Effects of controlled diet supplemented with chickpeas on serum lipids, glucose tolerance, satiety and bowel function
Pittaway, JK and Ahuja, KDK and Robertson, IK and Ball, MJ, Effects of controlled diet supplemented with chickpeas on serum lipids, glucose tolerance, satiety and bowel function, Journal of the American College of Nutrition, 26, (4) pp. 334-340. ISSN 0731-5724 (2007) [Refereed Article]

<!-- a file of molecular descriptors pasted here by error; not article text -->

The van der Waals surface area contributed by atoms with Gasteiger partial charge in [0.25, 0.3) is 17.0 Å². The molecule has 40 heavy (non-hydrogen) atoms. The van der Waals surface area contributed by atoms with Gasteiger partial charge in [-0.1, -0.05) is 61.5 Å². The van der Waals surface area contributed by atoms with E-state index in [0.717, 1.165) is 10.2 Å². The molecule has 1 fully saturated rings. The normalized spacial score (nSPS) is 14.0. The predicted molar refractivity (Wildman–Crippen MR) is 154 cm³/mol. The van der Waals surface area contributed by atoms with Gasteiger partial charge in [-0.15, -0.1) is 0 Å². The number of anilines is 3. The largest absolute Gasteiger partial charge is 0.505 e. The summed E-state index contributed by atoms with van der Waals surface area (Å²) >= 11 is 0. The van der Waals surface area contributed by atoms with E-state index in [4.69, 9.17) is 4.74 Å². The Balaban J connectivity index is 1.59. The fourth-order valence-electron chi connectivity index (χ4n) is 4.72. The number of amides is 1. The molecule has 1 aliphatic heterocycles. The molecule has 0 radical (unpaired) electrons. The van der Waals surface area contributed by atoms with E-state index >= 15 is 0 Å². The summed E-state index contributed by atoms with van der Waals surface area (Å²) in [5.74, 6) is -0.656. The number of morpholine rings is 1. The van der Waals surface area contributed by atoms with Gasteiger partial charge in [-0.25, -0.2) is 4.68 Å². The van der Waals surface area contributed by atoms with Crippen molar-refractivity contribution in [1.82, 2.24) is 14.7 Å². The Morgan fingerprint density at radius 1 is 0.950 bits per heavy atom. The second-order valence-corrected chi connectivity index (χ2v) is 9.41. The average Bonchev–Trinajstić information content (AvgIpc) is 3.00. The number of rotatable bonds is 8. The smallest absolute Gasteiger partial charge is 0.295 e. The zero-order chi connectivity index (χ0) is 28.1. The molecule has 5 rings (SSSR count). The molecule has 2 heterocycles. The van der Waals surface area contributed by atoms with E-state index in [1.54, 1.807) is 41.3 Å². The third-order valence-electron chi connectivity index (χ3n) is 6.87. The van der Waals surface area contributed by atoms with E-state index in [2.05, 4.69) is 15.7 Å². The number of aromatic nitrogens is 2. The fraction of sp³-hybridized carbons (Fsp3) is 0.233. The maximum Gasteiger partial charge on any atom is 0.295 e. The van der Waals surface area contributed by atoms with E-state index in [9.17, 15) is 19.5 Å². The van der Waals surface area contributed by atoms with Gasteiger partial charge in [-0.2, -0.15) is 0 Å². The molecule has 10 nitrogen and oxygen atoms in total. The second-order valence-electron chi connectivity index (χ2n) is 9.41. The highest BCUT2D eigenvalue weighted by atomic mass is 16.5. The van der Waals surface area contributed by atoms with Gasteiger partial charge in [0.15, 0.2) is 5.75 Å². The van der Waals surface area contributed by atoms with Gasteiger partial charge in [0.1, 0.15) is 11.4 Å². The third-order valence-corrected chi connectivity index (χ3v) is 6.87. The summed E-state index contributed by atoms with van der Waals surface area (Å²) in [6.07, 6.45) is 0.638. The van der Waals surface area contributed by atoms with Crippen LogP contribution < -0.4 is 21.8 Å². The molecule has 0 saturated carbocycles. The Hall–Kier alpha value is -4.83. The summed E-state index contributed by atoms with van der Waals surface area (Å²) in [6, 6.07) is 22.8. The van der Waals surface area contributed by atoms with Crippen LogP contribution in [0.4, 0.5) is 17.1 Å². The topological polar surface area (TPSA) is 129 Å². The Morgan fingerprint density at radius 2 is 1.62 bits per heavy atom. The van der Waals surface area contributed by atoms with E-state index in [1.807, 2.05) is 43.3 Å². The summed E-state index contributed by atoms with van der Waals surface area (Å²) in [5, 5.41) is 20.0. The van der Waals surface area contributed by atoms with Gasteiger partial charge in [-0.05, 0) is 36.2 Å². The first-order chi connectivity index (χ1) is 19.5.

Objective: To compare the effect of a diet supplemented with chickpeas to a wheat-based diet of similar fibre content on serum lipids, glucose tolerance, satiety and bowel function. A third, lower-fibre wheat diet provided further information on dietary fibre quantity and bowel function and satiety. Method: Twenty-seven free-living adults followed two randomized, crossover dietary interventions each of five weeks duration. The chickpea diet included canned drained chickpeas, bread and shortbread biscuits containing 30% chickpea flour. The wheat diet included high-fibre wheat breakfast cereals and wholemeal bread. The diets were isoenergetic to the participants' usual diet, matched for macronutrient content and controlled for dietary fibre. Following on from the second randomised intervention, a sub-group of 18 participants underwent a third, isoenergetic lower-fibre wheat diet that included low-fibre breakfast cereals and bread. Results: Repeated measures ANOVA revealed reductions in serum TC of 0.25 mmol/L (p < 0.01) and LDL-C of 0.20 mmol/L (p = 0.02) following the chickpea diet compared to the wheat. An unintended significant increase in PUFA and corresponding decrease in MUFA consumption occurred during the chickpea diet and statistical adjustment for this reduced but did not eliminate the effect on serum lipids. There was no significant difference in glucose tolerance. Perceived general bowel health improved significantly during the chickpea diet although there was considerable individual variation. Some participants reported greater satiety during the chickpea diet. Conclusions: The small but significant decrease in serum TC and LDL-C during the chickpea diet compared to the equivalent fibre wheat diet was partly due to unintentional changes in macronutrient intake occurring because of chickpea ingestion. If dietary energy and macronutrients were not controlled, chickpea consumption might result in greater benefits via influence on these factors.